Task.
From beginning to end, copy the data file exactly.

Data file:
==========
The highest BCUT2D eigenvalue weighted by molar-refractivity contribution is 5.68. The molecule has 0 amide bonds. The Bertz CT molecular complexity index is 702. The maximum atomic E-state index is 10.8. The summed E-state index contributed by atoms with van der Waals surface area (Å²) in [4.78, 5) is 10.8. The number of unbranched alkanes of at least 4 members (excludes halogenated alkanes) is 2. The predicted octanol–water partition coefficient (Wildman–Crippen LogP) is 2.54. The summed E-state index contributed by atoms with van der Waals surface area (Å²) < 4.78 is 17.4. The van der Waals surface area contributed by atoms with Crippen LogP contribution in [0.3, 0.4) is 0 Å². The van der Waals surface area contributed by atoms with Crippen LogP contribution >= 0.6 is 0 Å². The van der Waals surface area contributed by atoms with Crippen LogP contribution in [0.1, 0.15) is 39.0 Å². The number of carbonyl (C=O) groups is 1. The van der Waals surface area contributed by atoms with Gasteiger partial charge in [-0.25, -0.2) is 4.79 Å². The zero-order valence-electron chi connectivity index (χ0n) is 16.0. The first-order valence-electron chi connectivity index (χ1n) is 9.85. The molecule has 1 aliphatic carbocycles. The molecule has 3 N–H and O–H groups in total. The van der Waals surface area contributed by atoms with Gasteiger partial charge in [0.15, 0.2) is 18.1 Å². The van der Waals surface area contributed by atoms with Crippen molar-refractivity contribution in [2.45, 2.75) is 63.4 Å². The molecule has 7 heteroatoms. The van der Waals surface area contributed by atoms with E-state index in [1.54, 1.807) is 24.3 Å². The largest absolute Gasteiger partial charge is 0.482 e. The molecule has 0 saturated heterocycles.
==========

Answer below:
The highest BCUT2D eigenvalue weighted by molar-refractivity contribution is 5.68. The molecule has 0 amide bonds. The Bertz CT molecular complexity index is 702. The maximum atomic E-state index is 10.8. The summed E-state index contributed by atoms with van der Waals surface area (Å²) in [4.78, 5) is 10.8. The number of unbranched alkanes of at least 4 members (excludes halogenated alkanes) is 2. The predicted octanol–water partition coefficient (Wildman–Crippen LogP) is 2.54. The summed E-state index contributed by atoms with van der Waals surface area (Å²) < 4.78 is 17.4. The van der Waals surface area contributed by atoms with Crippen LogP contribution in [0.3, 0.4) is 0 Å². The van der Waals surface area contributed by atoms with Crippen LogP contribution >= 0.6 is 0 Å². The van der Waals surface area contributed by atoms with Crippen LogP contribution in [0.1, 0.15) is 39.0 Å². The number of carbonyl (C=O) groups is 1. The van der Waals surface area contributed by atoms with Gasteiger partial charge in [-0.25, -0.2) is 4.79 Å². The zero-order valence-electron chi connectivity index (χ0n) is 16.0. The first-order valence-electron chi connectivity index (χ1n) is 9.85. The molecule has 1 aliphatic carbocycles. The molecule has 3 N–H and O–H groups in total. The van der Waals surface area contributed by atoms with Gasteiger partial charge in [0.15, 0.2) is 18.1 Å². The van der Waals surface area contributed by atoms with Crippen molar-refractivity contribution in [2.45, 2.75) is 63.4 Å². The molecule has 7 heteroatoms. The van der Waals surface area contributed by atoms with E-state index in [1.54, 1.807) is 24.3 Å². The largest absolute Gasteiger partial charge is 0.482 e. The molecule has 0 saturated heterocycles.